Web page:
Where would you like them to be interred?
There are so many options for a final resting place. Often the deceased has told you in life what they’d like done with their remains, and we’ve heard it all, right through from cremated and scattered at sea, through to a full marble mausoleum. Do you want a headstone or grave marker?
Again, this is something that can be as simple or as extravagant as you like. You may even already have a family plot with existing headstones that can save you some money. Cremation is the cheapest option and often preferred, even within communities who traditionally opt for burial (have a look at our podcast, where we discuss that subject (2 Death Defined Joe and Aldo Full Interview)). Burial is next most expensive, and interment in a mausoleum or similar comes in at the priciest.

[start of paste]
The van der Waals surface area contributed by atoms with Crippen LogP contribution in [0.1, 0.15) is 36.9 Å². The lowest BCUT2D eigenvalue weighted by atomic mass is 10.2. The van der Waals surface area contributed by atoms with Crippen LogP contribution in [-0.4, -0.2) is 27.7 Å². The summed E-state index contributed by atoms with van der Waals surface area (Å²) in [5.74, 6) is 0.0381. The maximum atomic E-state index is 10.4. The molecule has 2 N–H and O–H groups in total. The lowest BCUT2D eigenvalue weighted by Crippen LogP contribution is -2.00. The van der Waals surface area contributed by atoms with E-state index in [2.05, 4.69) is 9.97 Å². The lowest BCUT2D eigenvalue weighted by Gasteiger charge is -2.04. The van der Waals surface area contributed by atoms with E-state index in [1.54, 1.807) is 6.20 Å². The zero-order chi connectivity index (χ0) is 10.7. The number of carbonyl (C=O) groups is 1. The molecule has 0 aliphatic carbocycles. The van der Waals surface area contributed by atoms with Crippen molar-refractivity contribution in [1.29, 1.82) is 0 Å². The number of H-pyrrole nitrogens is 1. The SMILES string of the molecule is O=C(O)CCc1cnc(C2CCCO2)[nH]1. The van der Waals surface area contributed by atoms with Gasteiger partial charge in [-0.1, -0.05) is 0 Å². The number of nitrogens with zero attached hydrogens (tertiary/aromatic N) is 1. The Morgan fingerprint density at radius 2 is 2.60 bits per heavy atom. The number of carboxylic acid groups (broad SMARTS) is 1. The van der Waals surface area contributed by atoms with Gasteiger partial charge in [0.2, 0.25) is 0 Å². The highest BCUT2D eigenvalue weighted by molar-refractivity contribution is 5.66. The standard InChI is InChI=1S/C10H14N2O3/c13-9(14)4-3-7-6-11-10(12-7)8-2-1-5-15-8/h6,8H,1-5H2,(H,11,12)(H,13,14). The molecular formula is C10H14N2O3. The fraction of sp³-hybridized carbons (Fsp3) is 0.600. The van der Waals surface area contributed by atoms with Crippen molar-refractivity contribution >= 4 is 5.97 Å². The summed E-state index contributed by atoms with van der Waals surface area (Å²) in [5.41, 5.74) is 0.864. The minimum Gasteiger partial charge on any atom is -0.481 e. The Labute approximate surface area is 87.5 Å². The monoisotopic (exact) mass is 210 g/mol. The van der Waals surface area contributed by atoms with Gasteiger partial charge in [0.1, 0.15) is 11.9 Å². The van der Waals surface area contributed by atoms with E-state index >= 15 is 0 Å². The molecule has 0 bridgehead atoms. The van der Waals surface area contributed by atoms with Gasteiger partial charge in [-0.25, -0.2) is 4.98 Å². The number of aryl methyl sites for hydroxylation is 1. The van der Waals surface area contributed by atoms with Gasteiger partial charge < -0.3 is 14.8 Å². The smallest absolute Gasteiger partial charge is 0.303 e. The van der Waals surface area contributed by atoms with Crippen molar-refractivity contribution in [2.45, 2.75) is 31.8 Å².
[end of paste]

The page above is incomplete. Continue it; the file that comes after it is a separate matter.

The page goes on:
Whatever options you choose, it should be intentional and geared towards creating a memorable experience to farewell your loved one. A funeral is highly personal and should help you to remember all the facets of someone’s life. The things worth spending money on are the ones that make you and your family feel close to the deceased and to each other. Some people choose to go all out and have a lavish funeral, because that’s what would have made their loved one happy. Others prefer to keep things more simple. There is no wrong answer, as long as you are being true to your loved one’s wishes and your own needs.
If you’d like to hear more, check out our podcast, Death Defined (https://deathdefined.com.au/Video/) where we discuss the complicated emotional spectrum of death with real people, from their experiences. Hosted by funeral director Matt Kwoka, we delve into the complicated emotions, processes, and taboos surrounding one of the experiences that unites all humanity.